Nathan Bajar’s Playroom sounds like home. Not a quiet, cozy home but a well-lived-in home with children running up and down the stairs, phone calls being interrupted, and the constant hum of the TV soundtracking a noisy family dinner. Even in the background of our phone call, I can hear the constant shuffling and chatter of his New Jersey home.
Once you look past the prickly lo-fi production, the picture becomes more clear. The cover, shot by Bajar himself, features a man speaking into a microphone surrounded by portraits and flowers. The man is Bajar’s brother, and he’s speaking at their father’s funeral. It’s a kaleidoscope of preserved memories, from the album cover, to the photos of Bajar’s father in the background, to the album’s theme itself: growing up.
For 28-year-old Bajar, his treasured family stories, traditions, and his own conflicts are directly intertwined with his work as both musician and photographer. His portraits, featured in various publications, exude a warmth not aided by hastily applied filters, but rather a raw and amateur intimacy found in disposable cameras, polaroids, and iPhone camera rolls. In one particular photo taken in 2016, Bajar’s father is seen carrying a bouquet of roses and baby’s breath to deliver to his wife on Mother’s Day. The photo looks as if it was taken in the spur of the moment, eager to capture a simple frame in a larger story free of the confines of perfection, and Playroom is much like that.
Perfection has plagued Bajar’s mind, as he held off on applying to the prestigious Berklee College of Music for guitar playing after being intimidated by the talent pool. Instead, he turned to photography as his main focus, studying it at Montclair State University. “I was like, ‘Oh shit, you can become a professional musician?’” Bajar recalls, “Maybe I’ll just take pictures because if I take pictures, I can still be around music.”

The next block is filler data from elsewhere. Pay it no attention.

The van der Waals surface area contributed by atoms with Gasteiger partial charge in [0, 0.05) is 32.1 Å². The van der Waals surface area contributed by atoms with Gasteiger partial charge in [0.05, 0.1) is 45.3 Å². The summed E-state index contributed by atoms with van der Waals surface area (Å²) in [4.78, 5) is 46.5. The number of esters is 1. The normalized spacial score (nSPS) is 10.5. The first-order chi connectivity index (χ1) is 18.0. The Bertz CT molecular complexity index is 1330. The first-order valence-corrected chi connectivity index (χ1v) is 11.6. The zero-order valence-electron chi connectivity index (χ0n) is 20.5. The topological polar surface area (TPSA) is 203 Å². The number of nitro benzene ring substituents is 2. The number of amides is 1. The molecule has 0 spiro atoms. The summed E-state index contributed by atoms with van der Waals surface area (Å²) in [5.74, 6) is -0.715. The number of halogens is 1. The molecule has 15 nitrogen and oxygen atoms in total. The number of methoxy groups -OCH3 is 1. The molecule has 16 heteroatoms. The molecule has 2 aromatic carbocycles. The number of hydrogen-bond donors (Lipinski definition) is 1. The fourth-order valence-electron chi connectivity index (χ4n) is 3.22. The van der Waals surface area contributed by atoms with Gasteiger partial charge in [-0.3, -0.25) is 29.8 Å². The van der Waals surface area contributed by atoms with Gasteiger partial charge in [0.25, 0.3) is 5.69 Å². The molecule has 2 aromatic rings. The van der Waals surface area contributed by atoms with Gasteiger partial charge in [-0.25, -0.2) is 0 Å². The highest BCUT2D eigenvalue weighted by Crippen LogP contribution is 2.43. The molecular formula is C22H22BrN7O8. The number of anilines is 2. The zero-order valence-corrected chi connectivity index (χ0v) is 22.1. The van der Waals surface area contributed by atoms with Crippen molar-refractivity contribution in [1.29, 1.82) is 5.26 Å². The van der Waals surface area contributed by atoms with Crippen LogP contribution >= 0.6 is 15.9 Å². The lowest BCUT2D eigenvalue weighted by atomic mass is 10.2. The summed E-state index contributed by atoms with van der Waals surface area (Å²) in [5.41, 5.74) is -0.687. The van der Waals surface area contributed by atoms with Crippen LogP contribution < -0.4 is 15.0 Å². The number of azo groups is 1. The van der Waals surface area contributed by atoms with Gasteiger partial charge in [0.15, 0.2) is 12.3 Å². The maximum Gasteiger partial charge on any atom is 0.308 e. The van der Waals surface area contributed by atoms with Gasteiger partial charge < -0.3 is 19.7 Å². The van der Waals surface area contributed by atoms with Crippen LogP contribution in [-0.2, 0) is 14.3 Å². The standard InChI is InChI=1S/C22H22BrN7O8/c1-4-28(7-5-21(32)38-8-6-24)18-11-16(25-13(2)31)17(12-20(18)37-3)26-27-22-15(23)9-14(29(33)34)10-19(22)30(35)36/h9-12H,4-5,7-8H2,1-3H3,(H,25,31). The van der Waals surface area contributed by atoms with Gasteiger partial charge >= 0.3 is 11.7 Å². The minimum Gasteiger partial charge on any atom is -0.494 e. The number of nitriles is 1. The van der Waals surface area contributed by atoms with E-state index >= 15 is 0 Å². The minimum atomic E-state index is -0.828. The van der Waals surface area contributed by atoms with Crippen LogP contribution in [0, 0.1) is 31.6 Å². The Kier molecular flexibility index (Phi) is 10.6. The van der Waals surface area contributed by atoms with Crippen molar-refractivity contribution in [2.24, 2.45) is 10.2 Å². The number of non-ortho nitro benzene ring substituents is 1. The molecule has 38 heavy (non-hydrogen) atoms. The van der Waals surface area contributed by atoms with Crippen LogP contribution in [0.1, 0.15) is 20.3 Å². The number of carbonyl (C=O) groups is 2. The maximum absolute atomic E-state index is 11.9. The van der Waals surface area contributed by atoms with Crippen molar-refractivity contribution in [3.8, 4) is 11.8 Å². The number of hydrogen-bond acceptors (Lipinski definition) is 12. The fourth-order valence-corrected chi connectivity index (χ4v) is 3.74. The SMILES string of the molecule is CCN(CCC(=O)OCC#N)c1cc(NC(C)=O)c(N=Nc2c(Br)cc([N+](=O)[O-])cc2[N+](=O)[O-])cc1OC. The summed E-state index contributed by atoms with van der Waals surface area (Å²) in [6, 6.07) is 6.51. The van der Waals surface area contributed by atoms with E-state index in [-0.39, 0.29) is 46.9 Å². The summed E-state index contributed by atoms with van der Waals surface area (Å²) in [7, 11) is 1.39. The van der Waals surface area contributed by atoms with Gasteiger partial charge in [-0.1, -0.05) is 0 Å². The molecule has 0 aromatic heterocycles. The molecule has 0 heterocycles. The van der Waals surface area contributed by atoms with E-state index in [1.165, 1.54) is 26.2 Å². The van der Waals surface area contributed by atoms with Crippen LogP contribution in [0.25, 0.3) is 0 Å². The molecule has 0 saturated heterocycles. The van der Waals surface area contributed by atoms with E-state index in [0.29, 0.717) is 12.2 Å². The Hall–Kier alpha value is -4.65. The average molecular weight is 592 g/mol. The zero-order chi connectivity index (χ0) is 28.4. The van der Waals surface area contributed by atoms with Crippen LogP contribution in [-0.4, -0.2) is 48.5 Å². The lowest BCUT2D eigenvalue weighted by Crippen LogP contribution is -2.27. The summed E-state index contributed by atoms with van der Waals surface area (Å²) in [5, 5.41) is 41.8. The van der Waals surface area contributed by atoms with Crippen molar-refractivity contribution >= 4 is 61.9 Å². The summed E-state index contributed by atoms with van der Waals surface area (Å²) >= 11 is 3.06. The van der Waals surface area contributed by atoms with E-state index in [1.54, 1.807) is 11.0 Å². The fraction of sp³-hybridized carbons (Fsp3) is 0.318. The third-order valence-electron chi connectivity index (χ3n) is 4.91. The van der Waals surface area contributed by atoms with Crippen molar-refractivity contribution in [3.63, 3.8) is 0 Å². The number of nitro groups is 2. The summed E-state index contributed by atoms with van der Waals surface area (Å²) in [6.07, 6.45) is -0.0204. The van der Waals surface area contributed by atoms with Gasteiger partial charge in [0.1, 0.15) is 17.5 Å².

In between his growing photography career, Bajar began the recording process in 2016, inspired by his friends making beats in their bedrooms. From there, Bajar combined his guitar playing, as taught by his father and uncles, with the production skills he learned himself. At first, the project was intended to be something for himself, as a way to feel accomplished for writing, producing, and releasing music like his favorite artists such as Stevie Wonder and Crosby, Stills, Nash, and Young. However, the passing of Bajar’s father in the summer of 2018 became a turning point in the recording process and his family dynamic.
“I started to see my parents as human beings,” Bajar says, “Growing up, there was a clear line between parent and child. When my father passed, I thought of my mom as a human, and it opened up a lot of conversation. Learning stories from their past made something click in my brain, and I just kind of obsessively started writing and recording music for like two months.”
The result is a beautifully disjointed, densely layered album full of love, from multiple perspectives of mothers, wandering boyfriends, and himself. Bajar’s songs are lyrically simple, which is rather fitting in the context of the rich sounds he creates around the words, As Bajar tells me, “I’m just not really comfortable with how I write.”